During the first weeks of the season, our study assistants visited INT clubs and gave the coaches an instruction session on how to apply the ‘11+ Kids’ programme correctly. Coaches received a detailed manual of the ‘11+ Kids’ and a two-page summary for the pitch, and were advised to use the ‘11+ Kids’ programme at the beginning of their training sessions as a replacement of their usual warm-up at least twice a week. The coaches of CON were instructed to perform their usual warm-up.
Injury Surveillance and Documentation of Football Exposure
Player-specific football exposure (in minutes), sustained injuries and session-based information about ‘11+ Kids’ utilisation (INT only) were collected using an Internet-based injury registration system. This online platform was developed for (and successfully applied in) a previous epidemiological study in children’s football [4, 5]. It had been adapted based on previous experiences to improve the usability of the system and, thereby, to increase the compliance of the coaches. Self-reported anthropometric baseline data of the children were provided by parents at the start of the study. One contact person for each team (preferably, but not necessarily the coach) was appointed and instructed to complete the injury and exposure entry into the online injury recording system. The documentation of exposure time and injuries in INT teams started after the instruction session.
In case no data were entered within a period of 1 week, an automated reminder e-mail was sent. If an injury occurred, trained study assistants contacted the coach, the player and the parents via telephone and/or e-mail to assess all relevant aspects of the injury based on a standardised injury registration form. If an injury received medical treatment, parents were instructed to obtain the exact diagnosis from the treating physician. All information on each injury was screened by two medically trained investigators (MB, KadF), who were blinded to group allocation, to ensure an objective and independent injury classification.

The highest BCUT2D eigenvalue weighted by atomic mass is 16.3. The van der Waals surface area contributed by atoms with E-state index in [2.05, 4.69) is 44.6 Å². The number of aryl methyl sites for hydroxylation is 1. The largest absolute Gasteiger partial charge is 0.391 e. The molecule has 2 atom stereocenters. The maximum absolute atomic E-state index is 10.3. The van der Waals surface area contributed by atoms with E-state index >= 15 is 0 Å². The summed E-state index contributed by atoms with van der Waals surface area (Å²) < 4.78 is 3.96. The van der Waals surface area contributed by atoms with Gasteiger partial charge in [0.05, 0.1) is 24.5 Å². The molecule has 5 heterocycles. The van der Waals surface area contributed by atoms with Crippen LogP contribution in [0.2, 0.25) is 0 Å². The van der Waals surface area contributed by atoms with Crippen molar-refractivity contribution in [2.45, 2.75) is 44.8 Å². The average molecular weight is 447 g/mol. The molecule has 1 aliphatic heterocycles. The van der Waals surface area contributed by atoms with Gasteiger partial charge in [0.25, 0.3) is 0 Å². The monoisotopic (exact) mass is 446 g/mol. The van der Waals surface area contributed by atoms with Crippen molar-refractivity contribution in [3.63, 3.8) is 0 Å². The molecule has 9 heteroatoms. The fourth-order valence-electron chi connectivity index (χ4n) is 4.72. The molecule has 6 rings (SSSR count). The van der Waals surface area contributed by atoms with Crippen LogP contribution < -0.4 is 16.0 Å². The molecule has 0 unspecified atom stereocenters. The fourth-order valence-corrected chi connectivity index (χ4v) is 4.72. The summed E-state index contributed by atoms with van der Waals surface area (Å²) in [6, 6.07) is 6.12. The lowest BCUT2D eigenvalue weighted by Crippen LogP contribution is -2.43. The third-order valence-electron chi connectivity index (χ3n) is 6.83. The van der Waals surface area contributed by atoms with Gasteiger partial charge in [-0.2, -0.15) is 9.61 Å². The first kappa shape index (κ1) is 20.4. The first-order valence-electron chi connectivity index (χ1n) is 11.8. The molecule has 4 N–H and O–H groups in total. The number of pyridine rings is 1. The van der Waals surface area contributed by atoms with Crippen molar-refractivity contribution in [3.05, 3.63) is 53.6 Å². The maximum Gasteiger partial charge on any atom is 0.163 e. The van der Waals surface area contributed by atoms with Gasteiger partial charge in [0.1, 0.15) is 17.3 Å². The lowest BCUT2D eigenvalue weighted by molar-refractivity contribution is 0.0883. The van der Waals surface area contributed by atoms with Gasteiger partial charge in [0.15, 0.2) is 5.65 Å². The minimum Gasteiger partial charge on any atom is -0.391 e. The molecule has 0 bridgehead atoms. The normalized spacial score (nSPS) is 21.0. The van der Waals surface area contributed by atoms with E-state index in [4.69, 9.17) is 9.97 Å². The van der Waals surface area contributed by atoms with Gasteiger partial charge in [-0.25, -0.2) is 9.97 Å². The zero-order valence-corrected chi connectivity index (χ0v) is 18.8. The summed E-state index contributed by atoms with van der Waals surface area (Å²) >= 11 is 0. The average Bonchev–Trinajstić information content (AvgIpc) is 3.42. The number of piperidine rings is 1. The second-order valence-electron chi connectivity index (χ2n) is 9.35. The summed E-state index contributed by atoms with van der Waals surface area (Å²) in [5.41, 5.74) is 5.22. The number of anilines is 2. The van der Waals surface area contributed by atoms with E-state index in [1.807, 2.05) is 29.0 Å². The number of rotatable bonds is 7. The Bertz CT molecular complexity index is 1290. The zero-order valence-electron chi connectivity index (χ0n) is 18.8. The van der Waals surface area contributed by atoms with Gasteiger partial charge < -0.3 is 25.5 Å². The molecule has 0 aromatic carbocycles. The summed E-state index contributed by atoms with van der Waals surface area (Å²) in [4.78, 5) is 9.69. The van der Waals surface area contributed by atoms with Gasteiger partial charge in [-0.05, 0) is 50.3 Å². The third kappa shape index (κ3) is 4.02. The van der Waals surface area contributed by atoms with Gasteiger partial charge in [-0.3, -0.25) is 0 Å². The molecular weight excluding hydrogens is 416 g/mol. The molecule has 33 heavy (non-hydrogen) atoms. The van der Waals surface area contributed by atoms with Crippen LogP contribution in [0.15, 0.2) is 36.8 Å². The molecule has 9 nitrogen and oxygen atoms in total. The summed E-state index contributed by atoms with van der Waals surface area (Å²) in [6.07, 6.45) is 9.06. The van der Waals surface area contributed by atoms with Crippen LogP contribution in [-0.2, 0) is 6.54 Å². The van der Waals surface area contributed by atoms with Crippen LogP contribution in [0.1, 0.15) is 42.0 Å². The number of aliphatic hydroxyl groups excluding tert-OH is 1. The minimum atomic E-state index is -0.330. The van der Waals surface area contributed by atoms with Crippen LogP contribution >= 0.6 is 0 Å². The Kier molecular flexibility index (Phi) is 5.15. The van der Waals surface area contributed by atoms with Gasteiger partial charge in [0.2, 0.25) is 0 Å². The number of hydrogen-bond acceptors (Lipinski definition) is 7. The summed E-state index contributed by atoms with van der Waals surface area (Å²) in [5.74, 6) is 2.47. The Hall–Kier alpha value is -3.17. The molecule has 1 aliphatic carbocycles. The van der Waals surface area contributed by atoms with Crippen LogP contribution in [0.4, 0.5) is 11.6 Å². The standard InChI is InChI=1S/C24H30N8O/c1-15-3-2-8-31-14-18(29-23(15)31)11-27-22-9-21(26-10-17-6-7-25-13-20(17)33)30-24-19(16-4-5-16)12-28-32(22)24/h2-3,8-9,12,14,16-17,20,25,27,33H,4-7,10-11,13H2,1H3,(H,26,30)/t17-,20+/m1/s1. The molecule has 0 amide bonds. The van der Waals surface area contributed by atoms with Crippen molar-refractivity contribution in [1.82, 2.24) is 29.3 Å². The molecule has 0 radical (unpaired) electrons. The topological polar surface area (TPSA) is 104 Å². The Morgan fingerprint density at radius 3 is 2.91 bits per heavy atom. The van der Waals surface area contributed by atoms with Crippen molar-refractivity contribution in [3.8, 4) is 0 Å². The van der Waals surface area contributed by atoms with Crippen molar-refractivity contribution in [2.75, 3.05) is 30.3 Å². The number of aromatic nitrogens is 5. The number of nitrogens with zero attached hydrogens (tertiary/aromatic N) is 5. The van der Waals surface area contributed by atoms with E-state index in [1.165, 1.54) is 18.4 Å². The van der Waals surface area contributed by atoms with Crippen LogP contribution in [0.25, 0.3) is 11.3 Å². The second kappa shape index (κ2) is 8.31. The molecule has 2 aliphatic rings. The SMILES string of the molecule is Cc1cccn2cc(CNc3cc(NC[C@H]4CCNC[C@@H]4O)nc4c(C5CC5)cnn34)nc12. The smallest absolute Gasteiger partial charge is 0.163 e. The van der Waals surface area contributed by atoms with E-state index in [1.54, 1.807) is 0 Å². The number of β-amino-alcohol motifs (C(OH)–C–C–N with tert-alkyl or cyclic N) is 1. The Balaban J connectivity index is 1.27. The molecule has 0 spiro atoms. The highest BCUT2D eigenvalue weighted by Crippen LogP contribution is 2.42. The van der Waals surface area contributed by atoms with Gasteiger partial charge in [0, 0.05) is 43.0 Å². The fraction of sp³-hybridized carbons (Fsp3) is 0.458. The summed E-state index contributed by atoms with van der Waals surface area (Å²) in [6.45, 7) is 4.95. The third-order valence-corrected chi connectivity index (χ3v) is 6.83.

To ensure good compliance regarding entry of exposure and injury data, four scientific assistants (one in each country) and nine study assistants supported coaches during data collection and injury recording. Each study assistant was responsible for 10–15 clubs. Study assistants were continuously in touch with the coaches via telephone and e-mail, and visited unannounced two training sessions of each team during the study period.
Evaluation of Feasibility and Acceptance Among Coaches
Study participants (coaches and players) were involved in the design of the intervention programme. In a previous (pilot) study , the intervention programme has been evaluated by coaches and players. Their valuable feedback has been considered during the development of the final version of the intervention programme, which was used in the study at hand.
Furthermore, in this study, the intervention programme has been evaluated by the coaches. The INT coaches were asked to complete an online questionnaire about their general rating of the programme (13 questions on e.g. quality of the manual, time requirement) and each of the seven exercises (five questions per exercise) at the end of the study (see ESM 3). A five-level Likert scale was used as described earlier .
For the primary outcome (overall injuries), sample size estimation revealed that a total of 1935 children are needed to detect a hypothetical hazard ratio (HR) of 0.66 with a power of 80%, and an alpha level of 0.05. This is based on the assumption that the club (cluster) contains 40 players on average, the intraclass correlation coefficient is 0.05, that 7% of the players in the control group will sustain an injury during the season and taking into account a design effect (inflation factor of 2.95) [4, 9, 26, 27].